If the tool you are looking for is a significant investment and will require significant support, you are likely willing to dig deeper than those initial temptations. There is help out there:
  • Product reviews can help, but the sampling of reviewers likely do not include administrators from schools that fit your school’s profile. The reviews tend to be focused on that particular user’s experience rather than on institutional roll-out and impact. Also, the reviews are focused on the tool itself, not the need you are looking to fulfill by using that tool.
  • Change management consultants are also helpful, but technology tools are just one element of broader changes. When your need is more particular, their 30,000 foot view is not focused where you need it.
  • Reach out to your PLN (personal/professional learning network) of educators – via Twitter, Facebook Groups, and listservs – to get tool recommendations. Again, although their schools might be similar, their need and budget are not likely an exact match.
  • Put out a call for proposals to the companies that you have heard about through your PLN and your own research. Comb through the proposals on your own or with a small team from your school. This will take time and resources, so be ready to block it out from other responsibilities and roles.


What school and district technology leaders really need is a process that allows them to analyze their needs, survey all companies – big and small – for the right tool fit their particular issues. At the same time, that process needs to be as efficient as it is accurate. The work of education is always on a tight schedule and a tight budget. EdSurge’s Concierge is one option I’ve seen that helps solve a lot of these problems. It is free and anonymous. That means that the companies they match you with do not know your identity or your school’s identity until you are serious and ready to make contact with those companies. The only money you’ll spend is on the tool if you are convinced it is the right match for you. Here’s the process:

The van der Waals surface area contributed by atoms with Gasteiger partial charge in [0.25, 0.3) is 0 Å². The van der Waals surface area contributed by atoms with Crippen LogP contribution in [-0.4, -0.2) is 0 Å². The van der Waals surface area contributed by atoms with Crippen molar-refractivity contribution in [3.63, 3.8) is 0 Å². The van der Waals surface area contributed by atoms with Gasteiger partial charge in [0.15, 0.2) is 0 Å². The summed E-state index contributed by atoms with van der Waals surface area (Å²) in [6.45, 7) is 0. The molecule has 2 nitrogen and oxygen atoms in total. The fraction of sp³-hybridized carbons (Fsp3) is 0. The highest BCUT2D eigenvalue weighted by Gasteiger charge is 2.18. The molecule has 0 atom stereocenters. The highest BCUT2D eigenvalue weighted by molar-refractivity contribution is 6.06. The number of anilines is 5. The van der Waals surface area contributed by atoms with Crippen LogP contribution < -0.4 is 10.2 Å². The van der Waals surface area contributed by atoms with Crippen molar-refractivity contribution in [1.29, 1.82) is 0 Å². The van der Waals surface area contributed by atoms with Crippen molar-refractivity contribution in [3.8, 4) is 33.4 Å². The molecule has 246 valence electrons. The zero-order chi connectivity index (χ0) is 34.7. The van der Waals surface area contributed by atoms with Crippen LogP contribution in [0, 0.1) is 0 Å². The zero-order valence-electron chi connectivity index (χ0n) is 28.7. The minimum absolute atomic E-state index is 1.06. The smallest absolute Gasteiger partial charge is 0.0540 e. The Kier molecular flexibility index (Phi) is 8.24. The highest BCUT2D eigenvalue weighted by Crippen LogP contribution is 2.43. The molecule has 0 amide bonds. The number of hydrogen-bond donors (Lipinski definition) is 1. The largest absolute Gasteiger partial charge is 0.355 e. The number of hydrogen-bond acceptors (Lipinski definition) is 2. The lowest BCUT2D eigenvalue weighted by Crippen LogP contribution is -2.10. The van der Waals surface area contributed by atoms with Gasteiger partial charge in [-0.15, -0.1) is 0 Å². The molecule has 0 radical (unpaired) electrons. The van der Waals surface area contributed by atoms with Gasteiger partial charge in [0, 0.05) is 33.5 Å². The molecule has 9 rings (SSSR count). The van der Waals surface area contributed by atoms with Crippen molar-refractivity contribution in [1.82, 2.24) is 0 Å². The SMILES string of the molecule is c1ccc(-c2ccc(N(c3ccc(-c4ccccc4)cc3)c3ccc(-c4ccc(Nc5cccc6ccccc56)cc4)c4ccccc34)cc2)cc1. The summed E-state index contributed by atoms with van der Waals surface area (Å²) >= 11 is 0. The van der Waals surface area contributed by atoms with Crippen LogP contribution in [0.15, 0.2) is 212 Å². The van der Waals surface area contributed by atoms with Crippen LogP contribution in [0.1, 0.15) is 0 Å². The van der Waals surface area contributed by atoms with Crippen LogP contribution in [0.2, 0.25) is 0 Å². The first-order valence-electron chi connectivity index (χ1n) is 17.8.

1. 45-minute diagnostic call: They’ll ask you about your need, the solutions you’ve tried, existing tools and infrastructure, and more.
  2. Research: The folks at EdSurge will use their broad network of educators and edtech companies to do the research you don’t have time to do. The key here is that they level the playing field between those big companies everyone knows about, and the small ones that might have the right solution you’ve never heard of.
  3. Your vetted list: Soon you’ll receive your customized list with specific information from each company about how they can and will meet your particular need. EdSurge will have shared your personalized needs with each company without revealing your identity. For you, this means you get all the inside information with none of the sales pressure.